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Buddhadharma : Fall 2010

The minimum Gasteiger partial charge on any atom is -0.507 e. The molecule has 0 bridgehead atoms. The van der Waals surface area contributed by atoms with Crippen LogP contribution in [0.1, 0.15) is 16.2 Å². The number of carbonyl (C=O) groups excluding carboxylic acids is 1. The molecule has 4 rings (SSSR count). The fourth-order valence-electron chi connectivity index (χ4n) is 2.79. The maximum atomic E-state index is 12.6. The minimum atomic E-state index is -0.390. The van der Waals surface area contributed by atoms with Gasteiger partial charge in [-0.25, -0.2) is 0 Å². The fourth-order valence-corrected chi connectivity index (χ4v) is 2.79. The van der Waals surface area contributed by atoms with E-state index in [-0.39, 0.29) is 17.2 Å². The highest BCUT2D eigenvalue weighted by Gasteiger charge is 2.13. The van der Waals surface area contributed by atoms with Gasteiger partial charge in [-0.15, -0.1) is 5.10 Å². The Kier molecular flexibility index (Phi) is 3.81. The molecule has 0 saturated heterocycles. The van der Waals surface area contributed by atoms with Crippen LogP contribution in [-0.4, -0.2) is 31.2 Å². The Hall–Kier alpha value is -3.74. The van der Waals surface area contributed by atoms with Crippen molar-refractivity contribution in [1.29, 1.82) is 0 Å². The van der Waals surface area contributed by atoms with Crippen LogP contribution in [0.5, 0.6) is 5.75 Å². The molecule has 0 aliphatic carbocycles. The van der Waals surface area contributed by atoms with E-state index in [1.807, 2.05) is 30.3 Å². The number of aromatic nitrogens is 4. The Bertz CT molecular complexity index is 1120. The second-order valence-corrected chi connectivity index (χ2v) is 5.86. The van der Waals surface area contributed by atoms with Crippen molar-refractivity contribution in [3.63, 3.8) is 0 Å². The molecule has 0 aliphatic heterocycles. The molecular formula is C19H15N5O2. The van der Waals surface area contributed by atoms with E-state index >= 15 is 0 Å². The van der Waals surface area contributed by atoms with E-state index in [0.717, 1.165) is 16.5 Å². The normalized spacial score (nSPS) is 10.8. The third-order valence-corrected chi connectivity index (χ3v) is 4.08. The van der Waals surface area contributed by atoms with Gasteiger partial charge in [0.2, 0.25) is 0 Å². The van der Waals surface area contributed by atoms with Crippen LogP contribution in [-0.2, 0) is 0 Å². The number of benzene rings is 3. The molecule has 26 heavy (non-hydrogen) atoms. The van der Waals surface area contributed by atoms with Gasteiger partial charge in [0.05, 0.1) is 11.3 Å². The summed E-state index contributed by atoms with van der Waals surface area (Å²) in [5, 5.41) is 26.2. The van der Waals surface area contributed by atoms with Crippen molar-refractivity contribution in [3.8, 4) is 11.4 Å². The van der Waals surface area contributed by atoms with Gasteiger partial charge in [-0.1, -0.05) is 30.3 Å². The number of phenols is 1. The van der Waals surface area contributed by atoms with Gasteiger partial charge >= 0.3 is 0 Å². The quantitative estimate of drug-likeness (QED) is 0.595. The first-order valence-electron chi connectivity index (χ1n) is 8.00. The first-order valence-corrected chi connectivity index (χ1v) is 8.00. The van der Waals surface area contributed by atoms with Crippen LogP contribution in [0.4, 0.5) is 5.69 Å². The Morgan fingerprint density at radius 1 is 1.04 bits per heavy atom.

45 fall 2 01 0 buddhadharma: the practitioner’s quarterly Buddhism has let me down.” We start to believe in our minds and in the pathos of it all, and we solidify our sense of self around that. We may become destabilized, irrational, and moody. This loss of conviction in “becoming something” can get really difficult, even dangerous—people crack up. Hence it’s a crucial edge: we’re asked to find a sense of continuity and coherence that is valid but not based on the view of person- ality. This comes about through two interconnected processes: developing the relational sense and developing the sense of presence. Whereas the personality view is structured around what I can do, and what I’m going to do about this situation (a “head” sense), the relational sense tells me how I am in the presence of something “other.” This is a “heart” sense. Developing the “sense of presence” refers to the bodily, somatic sense that tells me where I am. The journey out of the stuck place involves cultivating a holistic awareness that encompasses the cognitive, decisive head sense, the empathic heart sense, and the sense of grounded bodily presence. When these three come together there’s an intelligent instrument for practice. In many cases, cultivating the sense of how I am and where I am have to be prioritized, as these normally receive less attention than the doing sense. Let’s take the relational sense first. As we all know, relationships can challenge who we think we are. So in that aspect of our lives, it’s important to maintain a sense of commitment to others (within, of course, ethical boundaries), or to a place, a routine, or a practice, even though these are often the targets that the stuck sense is throwing the dirt at. How good, enlightened, and state of the art do these have to be for you? After all, what’s a little dukkha between friends? It’s rare that we feel completely comfortable with each other. Most times there’s some awkwardness, anxiety, dissonance, hurt—something. But it’s important to aim for mutual trust and faith. The commitment is not about attachment or giv- ing 100 percent approval ratings to people or a system. It’s about contemplating how things are, and using the commitment to effect a leverage against our need to have things go “my way.” It takes us to the edge, the place to realize the limi- tations of conditions internally and externally—and relax out of our tightness. And it asks us to find new resources: to grow bigger than ourselves, bigger than our comfort, happiness, effectiveness, and know-it-all mind. Part of that growth is going to come through a more complete relational sense. This stuckness takes us to an edge. We want to hold on to some identity, or to a conviction in our practice tradition, but we can’t quite do it. It’s not a comfortable place, but it is a piece of the journey. It is supposed to happen. c.bhikkhu